IH 203, Humanities Pedagogy: Theory & Practice:
Anne Zanzucchi. Thursdays, 4:30-7:15 p.m.
This introductory seminar engages teaching as research in a humanities context. Humanities teaching topics will include developing an integrative philosophy and practice, designing active learning activities, engaging students in course and field-specific expectations, defining measures of success, and evaluating evidence of effective practices. With a focus on both cognitive and affective domains, projects and readings will emphasize holistic teaching strategies. A range of strategies for communicating learning expectations will include classroom management techniques, rubrics, webinars, collaborative projects and assignment design. Measures of student success from a humanities perspective will also be explored, with identifying threshold concepts, designing learning outcomes, and promoting strategies for learning within and beyond the classroom. Course projects include a syllabus and lesson plan, reflection journal, microteaching, teaching philosophy statement, and culminating seminar paper.
IH 205, Humanities in the World: Seeing is Resisting: Critical Visuality
ShiPu Wang. Tuesdays, 3:00-5:45 p.m.
**This is only a very rough draft. The course content will change over the summer.**
One cannot overstate the centrality of visual representations in the epistemological formation of various disciplines beyond the visual arts. The deployment of visual propaganda in times of social upheaval for political persuasion (from French Revolution to the Civil Rights era, from World War II to Vietnam/American War), the ways in which photography played a vital role in 19th-century archaeological and anthropological inquiries as expressions of European colonialism, and the proliferation of a global American consumerism via the power of Hollywood image-making, are only some examples to illustrate the omnipresence of visuality throughout history. In this seminar, we read interdisciplinary texts on critical theories of visual representation/culture, and investigate historical, cultural, and sociopolitical issues in visual production relating to the following topics:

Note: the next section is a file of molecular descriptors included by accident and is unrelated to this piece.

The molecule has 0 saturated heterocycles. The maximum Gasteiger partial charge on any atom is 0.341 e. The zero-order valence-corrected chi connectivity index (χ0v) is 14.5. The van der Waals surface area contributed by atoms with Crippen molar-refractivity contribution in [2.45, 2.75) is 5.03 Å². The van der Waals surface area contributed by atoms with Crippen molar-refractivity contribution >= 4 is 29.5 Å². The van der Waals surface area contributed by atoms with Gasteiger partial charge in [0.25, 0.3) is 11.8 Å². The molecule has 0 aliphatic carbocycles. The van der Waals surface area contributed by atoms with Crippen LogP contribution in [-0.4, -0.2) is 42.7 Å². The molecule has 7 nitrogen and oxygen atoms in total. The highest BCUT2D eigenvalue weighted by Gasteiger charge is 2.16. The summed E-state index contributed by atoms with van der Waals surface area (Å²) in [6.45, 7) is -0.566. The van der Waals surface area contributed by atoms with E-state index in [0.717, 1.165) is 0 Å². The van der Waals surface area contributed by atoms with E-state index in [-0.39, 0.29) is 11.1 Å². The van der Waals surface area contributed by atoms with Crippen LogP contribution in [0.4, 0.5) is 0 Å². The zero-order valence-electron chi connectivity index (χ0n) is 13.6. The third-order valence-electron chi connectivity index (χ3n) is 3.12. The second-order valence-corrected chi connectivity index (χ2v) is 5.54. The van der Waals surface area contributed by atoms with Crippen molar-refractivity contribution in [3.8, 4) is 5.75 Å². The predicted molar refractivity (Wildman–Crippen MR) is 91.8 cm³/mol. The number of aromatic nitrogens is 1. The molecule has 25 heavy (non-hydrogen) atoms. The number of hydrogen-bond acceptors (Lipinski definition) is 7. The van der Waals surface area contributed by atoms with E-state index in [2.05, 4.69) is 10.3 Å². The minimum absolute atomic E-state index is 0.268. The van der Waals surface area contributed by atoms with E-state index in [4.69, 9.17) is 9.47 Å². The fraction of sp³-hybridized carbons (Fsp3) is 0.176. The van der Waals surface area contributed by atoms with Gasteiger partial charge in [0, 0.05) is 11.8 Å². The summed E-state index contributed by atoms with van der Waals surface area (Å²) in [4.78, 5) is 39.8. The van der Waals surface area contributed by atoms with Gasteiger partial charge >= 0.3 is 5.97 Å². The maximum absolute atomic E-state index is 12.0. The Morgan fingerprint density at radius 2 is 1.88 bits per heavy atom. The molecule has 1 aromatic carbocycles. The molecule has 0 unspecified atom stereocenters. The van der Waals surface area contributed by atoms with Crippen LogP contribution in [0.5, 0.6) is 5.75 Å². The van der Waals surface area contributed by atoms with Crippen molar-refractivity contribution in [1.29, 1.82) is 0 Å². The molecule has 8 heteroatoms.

- Seeing as a Right, Seeing as Power;
- Traveling Around the World in Three Blinks: Grand Landscapes of Colonial Empires;
- Seen Against a Grid: Photographing “Others” in the Name of Science
- Picturing Race, Picturing Agency;
- Framing Gender: Pictorial Constructs of Femininity and Masculinity (from the Renaissance to the Victorian era to the Birth of Feminism);
- Worth a Thousand Words? The Roles of Imagery in Times of Turmoil;
- Museum Display as Epistemological Intervention;
- Selling Eyeballs: The Visual Rhetoric of Desire (and Impulse);
- Seeing is believing/questioning: the New Neurological and Cognitive Discoveries
Course assignments will include written and creative works.
IH 206-1, Methods and Research; Regional Systems Theory and Methods
Karl Ryavec. Mondays, 3:00-5:45 p.m.
IH 206-2, Methods and Research: Contemporary Approaches to Research, Writing, and Interpretation in History
Susan Amussen. Mondays, 3:00-5:45 p.m.
IH 210, Readings in IH (Past Worlds): Cognition and Origins of Belief
Holley Moyes. Wednesdays, 6:00-8:45 p.m.
IH 230, Readings in IH (Expressive/Imaginative): Literature and Sexuality
Matthew Kaiser. Wednesdays 3:00-5:45 p.m.